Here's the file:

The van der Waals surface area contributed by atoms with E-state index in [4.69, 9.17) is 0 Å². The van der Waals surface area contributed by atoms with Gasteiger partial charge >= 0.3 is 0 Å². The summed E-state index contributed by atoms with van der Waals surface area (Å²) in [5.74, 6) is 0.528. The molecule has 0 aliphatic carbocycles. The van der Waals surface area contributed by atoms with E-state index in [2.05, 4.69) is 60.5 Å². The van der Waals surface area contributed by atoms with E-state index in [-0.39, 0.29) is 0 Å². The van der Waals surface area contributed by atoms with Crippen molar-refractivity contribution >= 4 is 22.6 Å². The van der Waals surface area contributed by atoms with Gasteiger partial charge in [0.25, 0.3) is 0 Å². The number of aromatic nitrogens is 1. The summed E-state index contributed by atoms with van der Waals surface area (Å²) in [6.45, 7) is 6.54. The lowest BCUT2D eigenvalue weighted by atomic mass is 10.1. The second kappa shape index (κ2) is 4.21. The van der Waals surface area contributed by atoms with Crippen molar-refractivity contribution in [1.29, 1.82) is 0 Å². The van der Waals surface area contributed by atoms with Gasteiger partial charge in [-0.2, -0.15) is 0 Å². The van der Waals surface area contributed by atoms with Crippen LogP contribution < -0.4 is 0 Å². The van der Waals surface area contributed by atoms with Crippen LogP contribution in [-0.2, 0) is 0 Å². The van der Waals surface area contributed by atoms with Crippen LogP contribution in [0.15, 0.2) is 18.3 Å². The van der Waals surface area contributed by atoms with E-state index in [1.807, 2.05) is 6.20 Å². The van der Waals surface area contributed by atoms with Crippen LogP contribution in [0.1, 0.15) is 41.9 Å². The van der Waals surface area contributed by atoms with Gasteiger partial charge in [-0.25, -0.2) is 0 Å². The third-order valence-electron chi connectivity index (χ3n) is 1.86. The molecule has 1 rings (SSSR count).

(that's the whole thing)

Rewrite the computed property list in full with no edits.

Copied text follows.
The van der Waals surface area contributed by atoms with E-state index in [4.69, 9.17) is 0 Å². The van der Waals surface area contributed by atoms with Gasteiger partial charge >= 0.3 is 0 Å². The summed E-state index contributed by atoms with van der Waals surface area (Å²) in [5.74, 6) is 0.528. The molecule has 0 aliphatic carbocycles. The van der Waals surface area contributed by atoms with E-state index in [2.05, 4.69) is 60.5 Å². The van der Waals surface area contributed by atoms with E-state index in [-0.39, 0.29) is 0 Å². The van der Waals surface area contributed by atoms with Crippen molar-refractivity contribution >= 4 is 22.6 Å². The van der Waals surface area contributed by atoms with Gasteiger partial charge in [0.25, 0.3) is 0 Å². The number of aromatic nitrogens is 1. The summed E-state index contributed by atoms with van der Waals surface area (Å²) in [6.45, 7) is 6.54. The lowest BCUT2D eigenvalue weighted by atomic mass is 10.1. The second kappa shape index (κ2) is 4.21. The van der Waals surface area contributed by atoms with Crippen molar-refractivity contribution in [1.29, 1.82) is 0 Å². The van der Waals surface area contributed by atoms with Gasteiger partial charge in [-0.2, -0.15) is 0 Å². The van der Waals surface area contributed by atoms with Crippen LogP contribution < -0.4 is 0 Å². The van der Waals surface area contributed by atoms with Crippen LogP contribution in [-0.2, 0) is 0 Å². The van der Waals surface area contributed by atoms with Crippen LogP contribution in [0.15, 0.2) is 18.3 Å². The van der Waals surface area contributed by atoms with E-state index in [1.807, 2.05) is 6.20 Å². The van der Waals surface area contributed by atoms with Crippen LogP contribution in [0.1, 0.15) is 41.9 Å². The van der Waals surface area contributed by atoms with Gasteiger partial charge in [-0.25, -0.2) is 0 Å². The third-order valence-electron chi connectivity index (χ3n) is 1.86. The molecule has 1 rings (SSSR count).